Daily Tax Update - April 17, 2009

CONGRESS RETURNS NEXT WEEK TO RECONCILE BUDGET:  Congress returns from its two-week spring recess on Monday. Among the upcoming issues that need to be resolved are the differing House and Senate Fiscal Year 2010 budget resolutions. A conference committee must reconcile the differences in the two bills followed by both chambers approving the final bill. After Congress passes its budget resolution, it will begin work on the regular FY 2010 appropriations measures and the supplemental spending bill.

  • House Speaker Nancy Pelosi said many of the appropriations bills should be on the House floor by June.  Pelosi said, “We have a full agenda. And we will have the Memorial Day break in between there, but between now and June 30th, when the appropriations bills should be done, we hope to have much of that work done.” Pelosi added, “The other issues that we will be dealing with deal with issues that relate to the financial crisis in our country, and especially how they affect individuals in our country, whether it is predatory lending, credit card reform, stopping mortgage scams, those kinds of initiatives. And then working with the White House on financial oversight and reform, including expanding or addressing the Federal Reserve authority.”
  • The House budget resolution provides for $613.2 billion in tax relief over the five-year period and assumes the proposal will raise $14.3 trillion in tax revenue. The Senate budget resolution provides for $825 billion in tax relief over the five-year period and assumes $14.1 trillion in revenues.

Revenue Ruling 2009-12 announces the applicable federal interest rates and adjusted applicable federal rates for May 2009. The short-term annual applicable federal rate is .76 percent, the midterm annual applicable federal rate is 2.05 percent, and the long-term rate is 3.58 percent. As for the annual adjusted federal rates, the short-term rate is .80 percent, the midterm rate is 2.39 percent, and the long-term rate is 4.58 percent. The revenue ruling can be accessed here.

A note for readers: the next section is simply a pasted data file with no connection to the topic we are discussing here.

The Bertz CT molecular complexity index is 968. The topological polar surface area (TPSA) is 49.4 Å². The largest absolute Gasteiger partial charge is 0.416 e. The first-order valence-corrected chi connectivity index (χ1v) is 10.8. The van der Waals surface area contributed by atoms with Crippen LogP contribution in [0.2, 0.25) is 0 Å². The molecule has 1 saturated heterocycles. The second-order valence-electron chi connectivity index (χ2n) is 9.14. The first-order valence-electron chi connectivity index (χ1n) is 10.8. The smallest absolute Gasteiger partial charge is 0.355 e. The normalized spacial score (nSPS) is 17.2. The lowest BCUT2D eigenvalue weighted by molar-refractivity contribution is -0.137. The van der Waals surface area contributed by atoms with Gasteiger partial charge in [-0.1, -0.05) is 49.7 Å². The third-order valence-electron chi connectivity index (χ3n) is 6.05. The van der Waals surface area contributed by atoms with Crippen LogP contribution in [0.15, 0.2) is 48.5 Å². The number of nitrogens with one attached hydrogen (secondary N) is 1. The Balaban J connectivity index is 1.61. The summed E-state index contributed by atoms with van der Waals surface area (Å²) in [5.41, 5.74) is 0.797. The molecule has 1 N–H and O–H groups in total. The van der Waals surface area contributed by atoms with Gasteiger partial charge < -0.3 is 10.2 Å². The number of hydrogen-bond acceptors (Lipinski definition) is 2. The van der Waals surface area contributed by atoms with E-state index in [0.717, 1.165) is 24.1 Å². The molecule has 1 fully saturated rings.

Revenue Ruling 2009-11 (released April 16) provides that differential pay that employers pay to their employees that leave their job to go on active military duty is subject to income tax withholding, but is not subject to Federal Insurance Contributions Act (“FICA”) or Federal Unemployment Tax Act (“FUTA”) taxes.  Additionally, the ruling provides that employers may use the aggregate procedure or optional flat rate withholding to calculate the amount of income taxes required to be withheld on these payments, and that these payments must be reported on Form W-2.

Notice 2009-37 (released April 16) announces the phase-out of the new qualified hybrid motor vehicle credit for passenger automobiles and light trucks and the new advanced lean burn technology motor vehicle credit for vehicles manufactured by Ford Motor Company that are purchased for use or lease in the United States beginning on April 1, 2009.

As provided for in Treasury regulations, advice (if any) relating to federal taxes that is contained in this communication (including attachments) is not intended or written to be used, and cannot be used, for the purpose of (1) avoiding penalties under the Internal Revenue Code or (2) promoting, marketing or recommending to another party any plan or arrangement addressed herein.

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